JERUSALEM | The United Nations will take to Gaza tons of aid supplies languishing in an Israeli port for two weeks since they were seized in a bloody sea confrontation, the Israeli military said Tuesday.
Richard Miron, a spokesman for the U.N. Mideast envoy, confirmed the deal. The military said the aid, taken from a six-ship Gaza-bound flotilla after nine people died in clashes, would fill 70 trucks.
Up to now, the Hamas rulers of Gaza have refused to accept the aid as a protest against Israel’s three-year blockade of the territory. Hamas had no comment on the arrangement, under which the U.N. would take charge of seeing that the aid would be used in authorized humanitarian projects.
The Israeli military statement noted that Israel offered to let the flotilla land at an Israeli port, and then the aid would be transferred overland to Gaza after inspection, but flotilla organizers refused.
The May 31 raid on the flotilla, when commandos clashed with pro-Palestinian activists and killed nine, has focused world attention on the blockade and its dire effects on Gaza’s 1.5 million people. Israel has been under intense international pressure to ease or lift the embargo since the clash.
With Egypt’s cooperation, Israel has blockaded Gaza by land and sea since Hamas overran Gaza three years ago. The embargo has allowed in little more than food, medicine and basic humanitarian goods, causing Gaza’s already depressed economy to grind to a standstill. The embargo was meant to keep weapons out, weaken the Hamas government and put pressure on the militants to release an Israeli soldier it has held for four years.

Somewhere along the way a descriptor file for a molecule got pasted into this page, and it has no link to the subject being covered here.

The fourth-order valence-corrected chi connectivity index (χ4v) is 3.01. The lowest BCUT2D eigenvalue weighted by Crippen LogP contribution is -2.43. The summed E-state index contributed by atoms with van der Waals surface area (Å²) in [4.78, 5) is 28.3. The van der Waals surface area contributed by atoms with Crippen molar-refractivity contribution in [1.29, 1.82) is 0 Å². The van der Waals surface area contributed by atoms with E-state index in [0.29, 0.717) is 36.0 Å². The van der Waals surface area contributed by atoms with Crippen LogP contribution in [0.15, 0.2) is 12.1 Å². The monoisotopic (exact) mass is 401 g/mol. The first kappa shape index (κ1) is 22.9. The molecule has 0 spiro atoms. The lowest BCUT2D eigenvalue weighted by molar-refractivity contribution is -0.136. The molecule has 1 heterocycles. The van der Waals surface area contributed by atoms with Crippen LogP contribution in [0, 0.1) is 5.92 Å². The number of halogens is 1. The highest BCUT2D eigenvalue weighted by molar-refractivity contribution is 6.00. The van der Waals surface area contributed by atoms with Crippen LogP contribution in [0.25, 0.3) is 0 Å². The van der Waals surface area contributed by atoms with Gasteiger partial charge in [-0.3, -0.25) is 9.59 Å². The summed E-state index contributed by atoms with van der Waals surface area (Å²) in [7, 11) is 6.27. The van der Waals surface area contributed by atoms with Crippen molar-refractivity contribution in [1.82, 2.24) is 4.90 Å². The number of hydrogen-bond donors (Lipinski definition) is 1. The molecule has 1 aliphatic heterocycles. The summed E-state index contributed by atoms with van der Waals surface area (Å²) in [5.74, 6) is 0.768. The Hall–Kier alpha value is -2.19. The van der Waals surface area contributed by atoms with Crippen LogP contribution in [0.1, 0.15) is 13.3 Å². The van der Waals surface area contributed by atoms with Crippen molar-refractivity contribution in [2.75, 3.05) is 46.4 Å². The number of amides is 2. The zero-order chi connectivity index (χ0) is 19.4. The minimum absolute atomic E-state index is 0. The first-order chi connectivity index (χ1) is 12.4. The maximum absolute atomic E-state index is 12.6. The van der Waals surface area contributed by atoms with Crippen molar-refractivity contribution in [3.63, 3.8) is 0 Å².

Mr. Miron said that under the agreement, all the cargo would be sent to Gaza. He could not say whether that included items banned by Israel, including cement, but that if such items do make up part of the goods, “the U.N. will determine how and where it is used.”
Neither side would say when the supplies would be taken to Gaza.
Meanwhile, a key Israeli security chief warned Tuesday that lifting the blockade would endanger Israel.
Shin Bet internal security chief Yuval Diskin told a parliamentary committee that Hamas already has 5,000 rockets, most of them homemade. Others have been smuggled into Gaza and could strike deep inside Israel, he said.
Israel’s top-level Security Cabinet was set to meet Wednesday to discuss easing the blockade, senior officials said.
Mr. Diskin told the parliamentary committee that Israel’s security wouldn’t be compromised if it were to let more goods into the territory through Israeli-controlled land crossings, according to a participant, who spoke on the condition of anonymity because the meeting was closed.
Mr. Diskin warned that ending the naval blockade would be dangerous, even if international monitors were to inspect Gaza-bound ships, the meeting participant said.
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